Tracy Ann Oberman: ‘This play is an amazing observation of a woman in crisis’
- Credit: Archant
Brenda Kapowitz is living any parent’s absolute worst nightmare. A single mother to Matthew and Jason, she’s doing her best to maintain a career and hold her fragile family life together in the face of intense media scrutiny and a colossal feeling of guilt. Matthew is, after all, under house-arrest on suspicion of committing a heinous act.
Tracy Ann Oberman is about to assume the role of Brenda at Park Theatre next week, as Evan Placey's play, Mother of Him, arrives for a four-week run. When director Max Lindsay approached Oberman about taking the lead role, she was sceptical at first.
"I saw the word 'mother' and my heart sank, because normally mothers are the worst parts in any play, or film, or television," she says.
"[But] I went away and read the script, and thought 'yeah, wow. That's incredible.' When I found out how old Evan Placey was when he wrote it , it blew my mind. It was such an amazing observation of a woman in crisis, [asking] what does it mean to be a mother, and the way that the press portray single mothers."
Placey wrote Mother of Him in 2010 - winning the King's Cross Award for New Writing and Canada's RBC National Playwriting Competition for his troubles - and Park Theatre's adaption will be a new, updated version of his story.
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"The premise of the play is: as a mother, what is your responsibility when your child does something absolutely terrible?," continues Oberman.
"The play was based on a true story of one of Evan's friends, who was put under house-arrest pending sentencing. Mother of Him is fast, and it's got a dry wit to it. I think it's moving. There's an amazing female character [and] it's set in 1998 so it's pre-social media - it's not even like she has a Facebook page where she can put her own story out there. She's completely beholden to the press.
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"There are some great observations about families, mothers, children, working women, love and forgiveness. It's a really profound piece."
Oberman is known for her roles both on screen (including EastEnders, Friday Night Dinner and Toast of London) and on stage, with appearances in Fiddler on the Roof at Chichester's Festival Theatre and Pack of Lies at the Chocolate Factory in Southwark to her name over the past two years.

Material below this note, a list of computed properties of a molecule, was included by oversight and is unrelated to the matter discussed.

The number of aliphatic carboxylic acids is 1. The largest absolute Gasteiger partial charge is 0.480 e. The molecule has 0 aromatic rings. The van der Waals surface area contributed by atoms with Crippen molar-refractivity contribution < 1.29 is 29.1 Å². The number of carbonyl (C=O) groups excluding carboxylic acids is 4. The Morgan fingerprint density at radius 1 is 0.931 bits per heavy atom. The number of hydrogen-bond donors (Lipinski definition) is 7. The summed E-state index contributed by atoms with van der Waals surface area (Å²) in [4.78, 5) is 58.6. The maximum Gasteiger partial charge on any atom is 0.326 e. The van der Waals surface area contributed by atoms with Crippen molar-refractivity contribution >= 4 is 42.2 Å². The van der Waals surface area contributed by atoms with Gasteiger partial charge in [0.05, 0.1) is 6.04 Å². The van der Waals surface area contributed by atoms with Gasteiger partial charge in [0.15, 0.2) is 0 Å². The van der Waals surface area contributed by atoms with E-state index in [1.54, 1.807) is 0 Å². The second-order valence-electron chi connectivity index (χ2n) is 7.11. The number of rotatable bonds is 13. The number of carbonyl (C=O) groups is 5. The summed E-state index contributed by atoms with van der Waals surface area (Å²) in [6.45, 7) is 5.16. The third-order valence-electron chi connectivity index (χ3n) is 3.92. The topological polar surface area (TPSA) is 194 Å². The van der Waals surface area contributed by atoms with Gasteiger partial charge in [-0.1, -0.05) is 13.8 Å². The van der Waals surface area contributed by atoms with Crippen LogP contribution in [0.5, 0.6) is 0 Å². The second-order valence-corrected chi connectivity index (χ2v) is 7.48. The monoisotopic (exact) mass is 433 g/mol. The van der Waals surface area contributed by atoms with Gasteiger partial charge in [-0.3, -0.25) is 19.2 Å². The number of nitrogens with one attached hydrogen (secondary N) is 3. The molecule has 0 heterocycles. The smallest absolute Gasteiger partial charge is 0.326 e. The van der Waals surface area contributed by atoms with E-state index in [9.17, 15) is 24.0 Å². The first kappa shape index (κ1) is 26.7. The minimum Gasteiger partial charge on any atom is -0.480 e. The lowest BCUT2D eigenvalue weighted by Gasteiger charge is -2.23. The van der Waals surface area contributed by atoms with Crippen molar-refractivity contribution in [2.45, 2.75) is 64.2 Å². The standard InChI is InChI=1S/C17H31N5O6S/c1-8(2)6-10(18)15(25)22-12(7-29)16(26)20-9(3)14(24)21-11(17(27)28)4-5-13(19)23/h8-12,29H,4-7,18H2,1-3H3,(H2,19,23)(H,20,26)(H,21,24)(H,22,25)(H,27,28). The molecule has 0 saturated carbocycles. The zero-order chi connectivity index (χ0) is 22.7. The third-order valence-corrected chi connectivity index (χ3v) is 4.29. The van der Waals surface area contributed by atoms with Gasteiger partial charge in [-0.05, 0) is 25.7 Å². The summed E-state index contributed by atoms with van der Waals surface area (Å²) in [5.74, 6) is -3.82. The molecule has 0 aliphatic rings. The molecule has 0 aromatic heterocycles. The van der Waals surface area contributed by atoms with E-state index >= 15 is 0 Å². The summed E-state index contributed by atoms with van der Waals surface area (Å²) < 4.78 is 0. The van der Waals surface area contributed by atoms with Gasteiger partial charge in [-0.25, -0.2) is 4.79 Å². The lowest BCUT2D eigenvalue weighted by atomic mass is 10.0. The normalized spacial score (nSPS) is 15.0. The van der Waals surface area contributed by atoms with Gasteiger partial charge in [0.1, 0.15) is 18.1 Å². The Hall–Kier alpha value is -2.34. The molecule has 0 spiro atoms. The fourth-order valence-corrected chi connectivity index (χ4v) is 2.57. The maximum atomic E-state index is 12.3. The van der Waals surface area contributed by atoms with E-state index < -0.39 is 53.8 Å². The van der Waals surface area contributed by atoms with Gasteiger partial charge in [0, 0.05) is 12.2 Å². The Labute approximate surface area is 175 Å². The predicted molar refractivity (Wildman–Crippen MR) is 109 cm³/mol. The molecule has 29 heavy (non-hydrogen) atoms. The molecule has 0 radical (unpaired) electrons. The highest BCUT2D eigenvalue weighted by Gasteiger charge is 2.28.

Given the dark subject matter of her latest project, it's a surprise to hear that Mother of Him involves some dry wit.
"Weirdly, there is," she says. "We have two young child actors who are great. There's so much humour out of them. It's a little slice of family life - with all its weirdness and quirks - that just have this great big elephant that's sitting in the room.
"The dialogue is witty. I'm not saying it's a barrel of laughs, but even in the darkest hours there is a certain gallows humour to everything. People associate me with humour, I've had a few messages and tweets saying 'that poster doesn't look very funny!' it's not an out-and-out comedy, but there's humour even in the darkest tragedy."
Oberman is a mother to a 13-year-old daughter herself, but that's where her similarities with the character of Brenda end.
"She's so different to me. Put it this way: I did the lines with my mum the other day, and all the way she kept saying: 'well why does she [Brenda] react like that? She's meant to be a mother!' I kept saying to her: 'well what does it mean to be a mother.' My mum rang me the next morning and said: 'I haven't stopped thinking about that bloody play, it's really got under my skin!"
Although Oberman's schedule for the next month is tied up with appearances at Park Theatre (the show runs until October 26), the 53-year-old also has her hands full with her new podcast, Trolled, which she'll perform live at the London Podcast Festival alongside Countdown's Rachel Riley and Nick Cohen, the Guardian journalist, this Sunday (September 15).
The podcast has grown rapidly in a short period of time. "I put a few feelers out on Twitter and ended up with these fantastic people like Gary Lineker talking about being trolled online," she says.
"[It's about] celebrities who had a strong opinion, put their head above the parapet, and were trolled for it - and how each of those people have dealt with it.
"There are bullies who can hide behind keyboards, and you have to find strength to stand up to it. It's been a real life lesson. Things are changing around online abuse, I think there will be legislation that says you can't hide anonymously anymore. I'm sure that there will be more controls.
"I'm really touched that people have found it so emboldening. I've had a lot of people say: 'listening to Janey [Godley], David Baddiel or Al Murray, it gave me confidence to go in to work and tell the bloke who was harassing me to shut up.'"
Mother of Him runs at Park Theatre from September 18 to October 26. For more details and tickets, click here.